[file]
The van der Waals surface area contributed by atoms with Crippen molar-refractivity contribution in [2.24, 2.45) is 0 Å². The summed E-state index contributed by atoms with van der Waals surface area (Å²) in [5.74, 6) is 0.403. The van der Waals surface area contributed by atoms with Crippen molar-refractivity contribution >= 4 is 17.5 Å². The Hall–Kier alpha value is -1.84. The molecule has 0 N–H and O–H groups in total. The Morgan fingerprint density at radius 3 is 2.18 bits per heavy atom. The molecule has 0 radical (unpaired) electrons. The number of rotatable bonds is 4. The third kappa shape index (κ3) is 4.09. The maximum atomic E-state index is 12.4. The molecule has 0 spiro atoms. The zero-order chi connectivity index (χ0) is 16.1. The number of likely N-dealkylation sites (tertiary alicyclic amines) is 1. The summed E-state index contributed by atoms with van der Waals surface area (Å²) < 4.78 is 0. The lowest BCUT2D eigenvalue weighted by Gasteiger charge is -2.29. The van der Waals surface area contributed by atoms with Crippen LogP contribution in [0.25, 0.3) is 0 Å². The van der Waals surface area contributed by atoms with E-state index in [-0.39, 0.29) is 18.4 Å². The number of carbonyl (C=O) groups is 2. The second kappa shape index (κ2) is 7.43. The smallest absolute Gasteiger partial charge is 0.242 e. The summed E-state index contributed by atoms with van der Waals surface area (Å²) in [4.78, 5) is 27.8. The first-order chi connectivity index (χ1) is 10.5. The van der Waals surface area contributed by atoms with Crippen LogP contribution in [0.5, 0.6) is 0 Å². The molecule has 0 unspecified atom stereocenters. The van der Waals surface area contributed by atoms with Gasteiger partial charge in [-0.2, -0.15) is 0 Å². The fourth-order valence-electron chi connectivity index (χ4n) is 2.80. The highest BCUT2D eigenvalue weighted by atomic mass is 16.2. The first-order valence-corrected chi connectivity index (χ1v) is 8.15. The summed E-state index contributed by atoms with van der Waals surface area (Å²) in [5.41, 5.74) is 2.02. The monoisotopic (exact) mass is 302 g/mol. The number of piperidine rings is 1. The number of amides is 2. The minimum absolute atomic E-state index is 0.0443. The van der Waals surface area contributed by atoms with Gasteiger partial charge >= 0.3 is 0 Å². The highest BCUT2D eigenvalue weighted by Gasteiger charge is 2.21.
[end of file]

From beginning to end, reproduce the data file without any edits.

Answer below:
The van der Waals surface area contributed by atoms with Crippen molar-refractivity contribution in [2.24, 2.45) is 0 Å². The summed E-state index contributed by atoms with van der Waals surface area (Å²) in [5.74, 6) is 0.403. The van der Waals surface area contributed by atoms with Crippen molar-refractivity contribution >= 4 is 17.5 Å². The Hall–Kier alpha value is -1.84. The molecule has 0 N–H and O–H groups in total. The Morgan fingerprint density at radius 3 is 2.18 bits per heavy atom. The molecule has 0 radical (unpaired) electrons. The number of rotatable bonds is 4. The third kappa shape index (κ3) is 4.09. The maximum atomic E-state index is 12.4. The molecule has 0 spiro atoms. The zero-order chi connectivity index (χ0) is 16.1. The number of likely N-dealkylation sites (tertiary alicyclic amines) is 1. The summed E-state index contributed by atoms with van der Waals surface area (Å²) < 4.78 is 0. The lowest BCUT2D eigenvalue weighted by Gasteiger charge is -2.29. The van der Waals surface area contributed by atoms with Crippen LogP contribution in [0.25, 0.3) is 0 Å². The van der Waals surface area contributed by atoms with E-state index in [-0.39, 0.29) is 18.4 Å². The number of carbonyl (C=O) groups is 2. The second kappa shape index (κ2) is 7.43. The smallest absolute Gasteiger partial charge is 0.242 e. The summed E-state index contributed by atoms with van der Waals surface area (Å²) in [4.78, 5) is 27.8. The first-order chi connectivity index (χ1) is 10.5. The van der Waals surface area contributed by atoms with Crippen LogP contribution in [0.5, 0.6) is 0 Å². The molecule has 0 unspecified atom stereocenters. The van der Waals surface area contributed by atoms with Gasteiger partial charge in [-0.2, -0.15) is 0 Å². The fourth-order valence-electron chi connectivity index (χ4n) is 2.80. The highest BCUT2D eigenvalue weighted by atomic mass is 16.2. The first-order valence-corrected chi connectivity index (χ1v) is 8.15. The summed E-state index contributed by atoms with van der Waals surface area (Å²) in [5.41, 5.74) is 2.02. The monoisotopic (exact) mass is 302 g/mol. The number of piperidine rings is 1. The number of amides is 2. The minimum absolute atomic E-state index is 0.0443. The van der Waals surface area contributed by atoms with Gasteiger partial charge >= 0.3 is 0 Å². The highest BCUT2D eigenvalue weighted by Gasteiger charge is 2.21.